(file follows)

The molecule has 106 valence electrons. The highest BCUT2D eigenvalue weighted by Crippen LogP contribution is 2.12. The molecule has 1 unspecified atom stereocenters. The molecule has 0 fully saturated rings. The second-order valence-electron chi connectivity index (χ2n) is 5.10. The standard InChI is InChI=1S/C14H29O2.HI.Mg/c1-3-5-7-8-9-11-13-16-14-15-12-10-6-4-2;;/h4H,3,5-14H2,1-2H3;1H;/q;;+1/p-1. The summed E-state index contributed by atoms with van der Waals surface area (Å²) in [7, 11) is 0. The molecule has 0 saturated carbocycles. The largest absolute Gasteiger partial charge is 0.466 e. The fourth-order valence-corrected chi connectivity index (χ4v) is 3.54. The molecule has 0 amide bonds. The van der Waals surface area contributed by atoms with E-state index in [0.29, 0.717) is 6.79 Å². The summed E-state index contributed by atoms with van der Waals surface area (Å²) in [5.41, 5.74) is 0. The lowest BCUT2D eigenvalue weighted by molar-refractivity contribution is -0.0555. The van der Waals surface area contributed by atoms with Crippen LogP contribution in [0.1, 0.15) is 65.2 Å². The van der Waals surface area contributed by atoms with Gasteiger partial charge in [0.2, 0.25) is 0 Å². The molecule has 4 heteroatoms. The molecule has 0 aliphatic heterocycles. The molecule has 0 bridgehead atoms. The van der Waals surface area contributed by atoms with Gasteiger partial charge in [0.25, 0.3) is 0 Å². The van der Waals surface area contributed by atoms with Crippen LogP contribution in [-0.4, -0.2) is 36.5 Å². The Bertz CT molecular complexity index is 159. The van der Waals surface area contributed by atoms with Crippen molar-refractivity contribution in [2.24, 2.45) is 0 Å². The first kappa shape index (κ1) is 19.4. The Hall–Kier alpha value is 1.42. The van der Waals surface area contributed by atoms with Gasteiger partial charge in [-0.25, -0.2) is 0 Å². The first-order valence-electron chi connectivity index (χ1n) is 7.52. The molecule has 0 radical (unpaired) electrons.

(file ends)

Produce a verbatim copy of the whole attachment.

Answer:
The molecule has 106 valence electrons. The highest BCUT2D eigenvalue weighted by Crippen LogP contribution is 2.12. The molecule has 1 unspecified atom stereocenters. The molecule has 0 fully saturated rings. The second-order valence-electron chi connectivity index (χ2n) is 5.10. The standard InChI is InChI=1S/C14H29O2.HI.Mg/c1-3-5-7-8-9-11-13-16-14-15-12-10-6-4-2;;/h4H,3,5-14H2,1-2H3;1H;/q;;+1/p-1. The summed E-state index contributed by atoms with van der Waals surface area (Å²) in [7, 11) is 0. The molecule has 0 saturated carbocycles. The largest absolute Gasteiger partial charge is 0.466 e. The fourth-order valence-corrected chi connectivity index (χ4v) is 3.54. The molecule has 0 amide bonds. The van der Waals surface area contributed by atoms with E-state index in [0.29, 0.717) is 6.79 Å². The summed E-state index contributed by atoms with van der Waals surface area (Å²) in [5.41, 5.74) is 0. The lowest BCUT2D eigenvalue weighted by molar-refractivity contribution is -0.0555. The van der Waals surface area contributed by atoms with Crippen LogP contribution in [0.1, 0.15) is 65.2 Å². The van der Waals surface area contributed by atoms with Gasteiger partial charge in [0.2, 0.25) is 0 Å². The molecule has 4 heteroatoms. The molecule has 0 aliphatic heterocycles. The molecule has 0 bridgehead atoms. The van der Waals surface area contributed by atoms with Gasteiger partial charge in [0.25, 0.3) is 0 Å². The van der Waals surface area contributed by atoms with Crippen LogP contribution in [-0.4, -0.2) is 36.5 Å². The Bertz CT molecular complexity index is 159. The van der Waals surface area contributed by atoms with Crippen molar-refractivity contribution in [2.24, 2.45) is 0 Å². The first kappa shape index (κ1) is 19.4. The Hall–Kier alpha value is 1.42. The van der Waals surface area contributed by atoms with Gasteiger partial charge in [-0.25, -0.2) is 0 Å². The first-order valence-electron chi connectivity index (χ1n) is 7.52. The molecule has 0 radical (unpaired) electrons.